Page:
Iranian military officials denied one of its drones had been lost in the Strait of Hormuz
Two oil tankers are reported to have been seized by Iranian authorities in the Persian Gulf.
The Stena Impero, registered in the UK, was seized by the Iranian Revolutionary Guard in the Strait of Hormuz for “violating international maritime rules”, the semi-official Fars news agency said.
A second oil tanker, the Liberia-flagged Mesdar, managed by Glasgow-based firm Norbulk Shipping UK, appeared to veer off course towards the Iranian coast.
The Mesdar's operator said the ship was boarded by armed guards but the crew were left "safe and well" and allowed to continue their voyage.
Mr Hunt called the ships' seizure "unacceptable" and attended a meeting of the Government's emergency committee Cobra.
The Foreign Secretary said the seizure of the Stena Impero raised "very serious questions" about the security of British and international shipping in the region following a meeting of the Government's emergency committee Cobra.
Giving details on a phone call with his Iranian counterpart, Mr Hunt said Mr Zarif saw the situation as "tit for tat" following the detention of the Grace 1.
Mr Hunt said MPs would be updated about what "further measures" the Government will take on Monday, adding that the threat level had been raised to three.
What is the situation as it stands?
Tensions between the United States and Iran have ratcheted up several notches in recent weeks, with Washington dispatching warships and bombers around the Persian Gulf, and Tehran announcing it would break uranium stockpile and enrichment limits set by its nuclear deal with world powers.
These increased strains come a year after Mr Trump withdrew from Iran’s 2015 nuclear accord with world powers and restored crippling sanctions.
In turn, this prompted Iran to say it would not negotiate another deal with Washington.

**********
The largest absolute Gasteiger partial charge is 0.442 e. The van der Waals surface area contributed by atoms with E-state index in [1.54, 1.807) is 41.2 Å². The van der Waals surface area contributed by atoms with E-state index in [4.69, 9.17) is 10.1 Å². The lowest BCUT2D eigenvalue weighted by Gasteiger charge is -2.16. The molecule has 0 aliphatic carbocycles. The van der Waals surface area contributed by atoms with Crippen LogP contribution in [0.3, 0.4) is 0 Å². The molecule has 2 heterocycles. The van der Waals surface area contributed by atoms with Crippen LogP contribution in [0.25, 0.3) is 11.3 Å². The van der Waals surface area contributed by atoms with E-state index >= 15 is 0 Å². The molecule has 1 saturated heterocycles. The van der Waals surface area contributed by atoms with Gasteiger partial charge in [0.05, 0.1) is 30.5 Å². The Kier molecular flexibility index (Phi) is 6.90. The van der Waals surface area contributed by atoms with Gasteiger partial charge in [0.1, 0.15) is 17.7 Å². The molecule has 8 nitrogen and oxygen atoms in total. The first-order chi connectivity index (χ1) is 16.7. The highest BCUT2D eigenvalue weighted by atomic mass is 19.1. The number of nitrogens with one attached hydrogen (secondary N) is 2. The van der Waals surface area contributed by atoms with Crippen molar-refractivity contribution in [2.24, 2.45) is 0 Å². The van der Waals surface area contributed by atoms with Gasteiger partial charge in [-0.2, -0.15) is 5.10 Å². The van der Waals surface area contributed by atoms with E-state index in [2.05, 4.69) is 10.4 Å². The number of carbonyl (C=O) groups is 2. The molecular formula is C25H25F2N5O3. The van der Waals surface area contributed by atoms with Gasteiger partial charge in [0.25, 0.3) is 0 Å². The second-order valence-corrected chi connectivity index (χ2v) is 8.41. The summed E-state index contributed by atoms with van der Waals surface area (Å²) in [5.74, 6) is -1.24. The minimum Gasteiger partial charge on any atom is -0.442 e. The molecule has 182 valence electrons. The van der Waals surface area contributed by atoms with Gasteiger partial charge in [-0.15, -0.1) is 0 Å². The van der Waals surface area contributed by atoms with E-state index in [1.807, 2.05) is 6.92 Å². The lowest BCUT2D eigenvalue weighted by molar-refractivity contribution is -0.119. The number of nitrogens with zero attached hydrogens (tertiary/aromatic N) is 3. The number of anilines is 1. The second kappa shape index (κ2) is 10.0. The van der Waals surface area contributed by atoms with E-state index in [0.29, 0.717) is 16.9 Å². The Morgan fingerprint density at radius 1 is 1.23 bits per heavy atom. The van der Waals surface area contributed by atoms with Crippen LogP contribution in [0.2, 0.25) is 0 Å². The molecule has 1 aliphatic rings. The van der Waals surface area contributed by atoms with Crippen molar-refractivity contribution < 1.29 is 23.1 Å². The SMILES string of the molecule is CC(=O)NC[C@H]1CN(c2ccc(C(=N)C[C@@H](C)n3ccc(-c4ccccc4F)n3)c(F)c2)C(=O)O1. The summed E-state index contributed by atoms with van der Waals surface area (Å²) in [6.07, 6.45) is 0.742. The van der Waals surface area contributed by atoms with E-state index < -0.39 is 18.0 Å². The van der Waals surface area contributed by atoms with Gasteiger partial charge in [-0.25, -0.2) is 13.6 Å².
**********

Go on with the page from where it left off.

Foreign Secretary and Tory leadership hopeful Jeremy Hunt has previously said Britain is urging all sides in the dispute to "de-escalate" in order to avoid a slide into armed conflict.
Mr Hunt had said the UK would consider joining the US in military action, but both he and fellow rival Mr Johnson have since ruled this out.
Why is the Strait so important?
Its size belies its importance as one of the most strategic waterways in the world, linking the Middle East’s crude oil producers with key markets around the globe.
The Strait falls between the southern coast of Iran and the most northerly tip of Oman, a distance of around 20 miles at these pinch-points.
It has two shipping lanes, each around two miles wide. Between one-fifth and one-sixth of the world’s oil moves through the strait – around 17 million barrels per day – a significant quantity of the valuable commodity.
Any impasse on oil leaving the Strait could have wide-ranging consequences – including soaring prices and disruption to world supplies.
Will more British troops be sent to the region?
At the moment, no as there are already an undisclosed number of British service personnel in the Middle East, predominantly from the Royal Navy.
There is a joint base at Ducm in Oman, with a Combined Maritime Forces base in Manama, Bahrain.
HMS Montrose has been in the region since April as part of a three-year deployment supporting counter-terror and anti-smuggling work.
The Royal Navy has had a presence in the region for more than 30 years following the Iran-Iraq war in 1980 in what is known as Operation Kipion.
Ships from both the Royal Navy and Royal Fleet Auxiliary have been on patrol in the Gulf for 24 hours a day, seven days a week and 365 days a year, according to the Royal Navy.
What about US troops?
Following the attacks on American tankers in June, the US said it would increase its military presence in the region.
Acting Defence Secretary Patrick Shanahan said an additional 1,000 troops would be deployed to "ensure the safety and welfare of our military personnel working throughout the region to protect our national interests".
No further details were given on where the additional troops would be deployed.
The June announcement came after President Donald Trump announced an extra 1,500 troops would be sent in May.
Are we heading for war?
Both of the UK's potential new prime ministers have said they have no desire for war with Iran, nor would they back the US if it launched military action.
However, both Mr Shanahan and US Secretary of State Mike Pompeo have reiterated that the US has no desire to go to war, as has Iran.